Sjolander Road Fellowship




Declaring the God of Unconditional Love

the first day of the week

6/28/16

 

Recently I became aware that in much of Europe, Monday is considered the first day of the week. That observation caused me to ask how anyone would know what day was the first day of the very first week or any week in antiquity.

 

This question is only relevant because a number of world religions base key aspects of their theology on knowing the first or maybe the seventh day of the week. If, in fact, it is important to God that certain religious activities take place on a certain numbered day of the week, then there should be some concrete way to tell whether the first day is Sunday or whatever.

 

How did we get a seven day week in the first place? Some would  respond that God prescribed such in His sacred text. Actually though, historians tell us that the seven day week predates the Bible and Koran, both of which recount the seven days of creation with which we are so familiar. Even if the seven day week is divine in origin, that still does not answer the question as to which day in our current week is the first or last in God's eyes.

 

Just as years are arbitrarily numbered from some starting point, so too the days of the week have been counted down by seven from some arbitrary starting point. History records that the calendar has gone through a series of modifications or adjustments made necessary because of imprecise measurements of the length of a year. These alterations have almost certainly affected the number sequence of week days. Also, different calendars have been used by different cultural groups throughout human history. Whose calendar is the sacred one? We have no way of knowing what day of the week is first or last in relation to any theoretical first ever week.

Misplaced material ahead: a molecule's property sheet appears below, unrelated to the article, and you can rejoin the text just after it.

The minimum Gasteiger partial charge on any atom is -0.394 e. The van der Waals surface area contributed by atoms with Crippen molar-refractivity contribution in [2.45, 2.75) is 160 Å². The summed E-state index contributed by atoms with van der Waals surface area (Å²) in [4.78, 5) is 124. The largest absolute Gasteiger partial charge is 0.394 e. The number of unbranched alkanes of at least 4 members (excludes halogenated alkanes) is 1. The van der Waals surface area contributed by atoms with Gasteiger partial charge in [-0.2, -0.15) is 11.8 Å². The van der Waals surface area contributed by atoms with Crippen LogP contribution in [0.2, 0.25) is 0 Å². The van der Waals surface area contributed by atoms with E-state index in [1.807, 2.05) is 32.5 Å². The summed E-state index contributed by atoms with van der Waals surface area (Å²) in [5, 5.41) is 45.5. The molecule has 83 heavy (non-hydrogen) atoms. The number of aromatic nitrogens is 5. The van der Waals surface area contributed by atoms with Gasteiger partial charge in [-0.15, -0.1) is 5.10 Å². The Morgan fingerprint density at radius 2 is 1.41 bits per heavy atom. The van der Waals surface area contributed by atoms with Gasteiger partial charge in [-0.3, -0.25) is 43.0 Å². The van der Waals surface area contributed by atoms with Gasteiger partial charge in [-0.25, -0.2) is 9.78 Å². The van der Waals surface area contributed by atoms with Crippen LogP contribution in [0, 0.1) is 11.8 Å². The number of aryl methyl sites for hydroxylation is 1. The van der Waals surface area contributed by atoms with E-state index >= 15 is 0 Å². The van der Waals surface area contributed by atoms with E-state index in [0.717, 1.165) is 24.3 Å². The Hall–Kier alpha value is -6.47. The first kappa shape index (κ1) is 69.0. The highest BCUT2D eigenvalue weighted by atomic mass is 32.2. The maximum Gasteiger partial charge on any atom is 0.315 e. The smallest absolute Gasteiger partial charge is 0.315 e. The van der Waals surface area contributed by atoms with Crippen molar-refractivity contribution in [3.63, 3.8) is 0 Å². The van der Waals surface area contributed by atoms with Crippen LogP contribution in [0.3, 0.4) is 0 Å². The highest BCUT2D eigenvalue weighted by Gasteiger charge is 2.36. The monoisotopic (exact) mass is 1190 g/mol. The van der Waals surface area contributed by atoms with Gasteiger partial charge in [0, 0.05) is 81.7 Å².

Countless religious squabbles and separations have come about over the issue of which day is the proper one to engage in a religious activity. I conclude that such arguments are useless. If God is so particular about such things, we are left to guess what is right and hope for the best.

 

Sounds a lot like the theology of the average man- I'll do the best I can and leave the rest to God.

 

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